# Goodness-of-fit glm: Pearson's residuals or deviance residuals?

I want to evaluate the goodness-of-fit (or badness-of-fit) of a negative binomial glm. However, even here within CV, I've seen multiple different approaches for doing so.

Some use the the residual deviance (here, and second answer here), some don't specify which deviance to use (otherwise nice answer here), still others emphasize that you really ought to use the Pearson's residuals (see pg. 13 of these great lecture notes here, see Zuur et al. 2009, see this post, see this post, see update to this post)

Can someone confirm that I ought to be using the Pearson's residuals -- not deviance residuals -- to get a sense of model fit?

EP <- resid(model.nb.step, type = "pearson")
ED <- resid(model.nb.step, type = "deviance")
sum(EP^2) # 59.05
sum(ED^2) # 56.84
model.nb.step\$deviance # 56.84041 (same as above)

## I think this is the *improper* way to do it:
pchisq(model.nb.step$$deviance, df=model.nb.step$$df.residual, lower.tail=FALSE)
# 0.1540072
pchisq(sum(ED^2), df = (51 - 4), lower.tail=FALSE)
# 0.1540072 (same as above)

## I think this is the *proper* way to do it:
pchisq(sum(EP^2), df = (51 - 4), lower.tail=FALSE)
# 0.1115992


with the null being that the model is correctly specified such that p > 0.05 suggest I can retain my model. The results from the two approaches aren't that different, but I want to make sure I'm doing this properly. Thanks!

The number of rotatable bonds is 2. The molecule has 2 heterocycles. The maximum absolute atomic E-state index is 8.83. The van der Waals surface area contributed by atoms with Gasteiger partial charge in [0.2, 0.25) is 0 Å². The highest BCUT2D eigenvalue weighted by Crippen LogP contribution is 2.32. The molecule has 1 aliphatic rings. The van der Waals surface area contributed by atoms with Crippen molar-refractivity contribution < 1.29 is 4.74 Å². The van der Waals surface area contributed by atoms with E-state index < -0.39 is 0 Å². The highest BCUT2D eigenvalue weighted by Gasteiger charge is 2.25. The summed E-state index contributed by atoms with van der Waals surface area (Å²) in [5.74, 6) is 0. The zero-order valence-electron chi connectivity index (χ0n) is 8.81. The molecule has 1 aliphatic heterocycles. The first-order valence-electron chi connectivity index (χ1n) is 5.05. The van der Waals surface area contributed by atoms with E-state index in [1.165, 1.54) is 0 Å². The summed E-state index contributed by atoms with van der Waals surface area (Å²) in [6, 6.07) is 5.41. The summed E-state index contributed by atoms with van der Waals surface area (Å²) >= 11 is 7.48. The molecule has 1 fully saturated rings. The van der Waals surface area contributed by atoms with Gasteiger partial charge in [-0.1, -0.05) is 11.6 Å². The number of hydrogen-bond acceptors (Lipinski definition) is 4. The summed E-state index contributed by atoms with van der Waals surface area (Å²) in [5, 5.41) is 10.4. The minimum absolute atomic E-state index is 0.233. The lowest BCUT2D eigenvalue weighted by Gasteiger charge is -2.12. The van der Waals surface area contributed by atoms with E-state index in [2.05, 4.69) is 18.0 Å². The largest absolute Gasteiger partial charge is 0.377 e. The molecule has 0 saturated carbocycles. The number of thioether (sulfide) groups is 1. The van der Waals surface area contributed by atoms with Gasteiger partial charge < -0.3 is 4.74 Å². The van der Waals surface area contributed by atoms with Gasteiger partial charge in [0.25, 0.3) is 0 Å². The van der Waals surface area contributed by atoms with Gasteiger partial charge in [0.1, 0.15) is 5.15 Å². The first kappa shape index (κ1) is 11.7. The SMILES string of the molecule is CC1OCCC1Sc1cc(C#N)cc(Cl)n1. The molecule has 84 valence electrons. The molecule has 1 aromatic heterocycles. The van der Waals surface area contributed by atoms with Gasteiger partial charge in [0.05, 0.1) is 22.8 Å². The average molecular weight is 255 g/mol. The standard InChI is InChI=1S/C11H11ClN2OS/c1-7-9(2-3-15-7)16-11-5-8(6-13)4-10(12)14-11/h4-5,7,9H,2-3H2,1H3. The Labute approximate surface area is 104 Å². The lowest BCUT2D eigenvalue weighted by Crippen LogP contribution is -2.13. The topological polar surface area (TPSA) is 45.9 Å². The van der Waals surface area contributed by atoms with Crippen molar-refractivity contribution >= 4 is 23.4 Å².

Model below.

Call:
glm.nb(formula = tally ~ slp100 + shrub_perc + min_live_seed_dist +
offset(log(area)), data = data, maxit = 100, init.theta = 1.318046566,

Deviance Residuals:
Min       1Q   Median       3Q      Max
-2.5082  -0.8702  -0.3185   0.4379   2.6724

Coefficients:
Estimate Std. Error z value Pr(>|z|)
(Intercept)          7.9815     0.1228  64.984  < 2e-16 ***
slp100              -0.2337     0.1321  -1.770 0.076735 .
shrub_perc          -0.4206     0.1277  -3.294 0.000987 ***
min_live_seed_dist  -0.3991     0.1336  -2.988 0.002806 **
---
Signif. codes:  0 ‘***’ 0.001 ‘**’ 0.01 ‘*’ 0.05 ‘.’ 0.1 ‘ ’ 1

(Dispersion parameter for Negative Binomial(1.318) family taken to be 1)

Null deviance: 74.979  on 50  degrees of freedom
Residual deviance: 56.840  on 47  degrees of freedom
AIC: 589.34

Number of Fisher Scoring iterations: 1

Theta:  1.318
Std. Err.:  0.241

2 x log-likelihood:  -579.345

• I don't think there is a clear right or wrong type of residual. Both types of residuals are used in the literature (see for example Chapter 6.4 "GLM Diagnostics" in Faraway's Extending the Linear Model with R, 2006). Based on your output it also shows that they are indeed not much different. Whichever you decide to use just report which ones you used. And why not reporting both? The more you know about your model the better. – Stefan Mar 11 at 16:24
• @Stefan, yes I'm quite aware that both are used in the literature, but I'm asking specifically about applying them in a goodness-of-fit test. There seems to be some strong feelings about deviance residuals not being as good as Pearson's residuals for evaluating fit -- the former perhaps does not approximate X^2 as well. See p. 12 of these lecture notes for an explanation (as well as other links I included above). I'm just seeking more consensus. – ltlf653 Mar 11 at 17:17